since you really want to reflect a document fragment change; you can of
course accompany the new fragments with CSS to have a good presentation.

Now, CSS being more supported across user agents than DOM methods, means
that you'll see it used more often to achieve the content swapping
(since the visual rendering would appear to be the same in the end).

Eventually, most designers will however question the need to have
content swapping when they can make separate pages:-)
If the content contained form controls, then methods I and II would
cause hidden controls to be submitted, and method III would cause them
not to be submitted, correct?
I would tend to agree, provided the HTML is well-formed; now I don't
know why but I wouldn't be surprised to discover that with the buggy
version of browser X, elements with display set to none are not sent
along with the form submission:-)
Method I. Class swapping. Define two CSS classes, one "hidden"
and one "non-hidden"; the event-handler changes the className of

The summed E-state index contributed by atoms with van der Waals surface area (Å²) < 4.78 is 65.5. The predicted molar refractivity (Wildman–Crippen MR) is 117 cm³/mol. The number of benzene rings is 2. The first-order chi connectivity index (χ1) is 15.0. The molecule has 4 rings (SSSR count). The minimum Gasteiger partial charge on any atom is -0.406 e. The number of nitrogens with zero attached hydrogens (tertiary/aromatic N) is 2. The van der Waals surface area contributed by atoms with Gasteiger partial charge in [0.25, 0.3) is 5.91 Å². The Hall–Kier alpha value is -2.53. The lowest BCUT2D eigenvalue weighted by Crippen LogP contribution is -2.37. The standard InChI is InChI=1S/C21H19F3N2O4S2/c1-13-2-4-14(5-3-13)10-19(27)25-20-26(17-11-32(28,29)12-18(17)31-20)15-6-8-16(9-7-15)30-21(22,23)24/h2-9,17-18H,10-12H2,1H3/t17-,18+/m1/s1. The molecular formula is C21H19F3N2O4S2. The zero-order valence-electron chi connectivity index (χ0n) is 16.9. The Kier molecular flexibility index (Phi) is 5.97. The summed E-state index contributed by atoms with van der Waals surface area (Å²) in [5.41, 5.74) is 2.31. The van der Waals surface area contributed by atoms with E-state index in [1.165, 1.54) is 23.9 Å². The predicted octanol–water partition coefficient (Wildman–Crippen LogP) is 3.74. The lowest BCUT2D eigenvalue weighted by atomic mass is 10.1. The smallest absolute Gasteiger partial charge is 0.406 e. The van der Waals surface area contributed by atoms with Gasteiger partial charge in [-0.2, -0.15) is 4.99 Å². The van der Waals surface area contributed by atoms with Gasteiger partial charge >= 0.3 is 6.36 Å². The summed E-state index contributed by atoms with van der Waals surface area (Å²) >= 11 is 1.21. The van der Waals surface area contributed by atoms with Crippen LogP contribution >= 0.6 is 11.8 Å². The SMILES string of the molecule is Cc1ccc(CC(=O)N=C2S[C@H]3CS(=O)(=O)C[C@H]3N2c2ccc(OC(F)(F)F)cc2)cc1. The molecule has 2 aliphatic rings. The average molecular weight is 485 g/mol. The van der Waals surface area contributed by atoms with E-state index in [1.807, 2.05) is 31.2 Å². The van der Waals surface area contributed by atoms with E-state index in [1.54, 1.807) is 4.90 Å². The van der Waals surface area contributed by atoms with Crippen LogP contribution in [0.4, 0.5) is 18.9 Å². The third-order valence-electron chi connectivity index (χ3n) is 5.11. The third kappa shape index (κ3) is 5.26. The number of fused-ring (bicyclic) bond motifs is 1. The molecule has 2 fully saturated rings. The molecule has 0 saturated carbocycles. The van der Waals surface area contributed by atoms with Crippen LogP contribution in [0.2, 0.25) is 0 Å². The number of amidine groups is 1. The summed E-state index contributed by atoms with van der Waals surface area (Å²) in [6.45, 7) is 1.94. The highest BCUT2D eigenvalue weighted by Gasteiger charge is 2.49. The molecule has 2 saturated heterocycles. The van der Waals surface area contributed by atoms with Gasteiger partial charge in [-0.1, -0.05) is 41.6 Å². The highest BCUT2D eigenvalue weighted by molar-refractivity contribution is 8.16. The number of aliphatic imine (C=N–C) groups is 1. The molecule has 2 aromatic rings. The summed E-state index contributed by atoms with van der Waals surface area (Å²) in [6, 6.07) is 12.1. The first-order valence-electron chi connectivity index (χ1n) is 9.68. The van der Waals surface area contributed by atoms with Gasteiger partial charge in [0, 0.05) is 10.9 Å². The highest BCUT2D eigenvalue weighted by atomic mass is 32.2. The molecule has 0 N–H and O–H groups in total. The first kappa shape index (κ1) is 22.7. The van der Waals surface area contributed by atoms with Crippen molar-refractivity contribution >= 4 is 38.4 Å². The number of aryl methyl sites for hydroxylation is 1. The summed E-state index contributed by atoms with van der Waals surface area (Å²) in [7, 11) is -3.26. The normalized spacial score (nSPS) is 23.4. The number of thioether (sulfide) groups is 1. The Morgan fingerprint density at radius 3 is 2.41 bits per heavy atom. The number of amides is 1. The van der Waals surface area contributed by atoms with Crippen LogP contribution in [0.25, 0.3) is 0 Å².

each div. div.content_unhidden { display: block; }
FYI underscores are not permitted in CSS identifiers.
// if div.className is not provided by the browser's DOM,
// setting it should be harmless, right?
Yes, but that doesn't mean your fallback mechanism will fire.
Method I is a good method, although the className property is not
supported in legacy browsers (Opera 6, Netscape 4, IE4 I think). However
changing the className can be quite resource-demanding when done frequently.
Method II. Direct setting of the style.display property. Goodman
says this is DOM Level 2, not 1, and in particular setting
style.display to "block" is not supported by IE4, although "none"
is.
A good method too, probably better supported by browsers than classNames
when you stick to "block" and "none"; certainly faster and the best
adapted to presentational swapping issue. Note that all display
properties are however far from being supported anywhere (e.g. table
layouts).
Method III. Moving of nodes in and out of the surrounding box by DOM
methods. I suppose it would be more efficient to wrap _all_ of this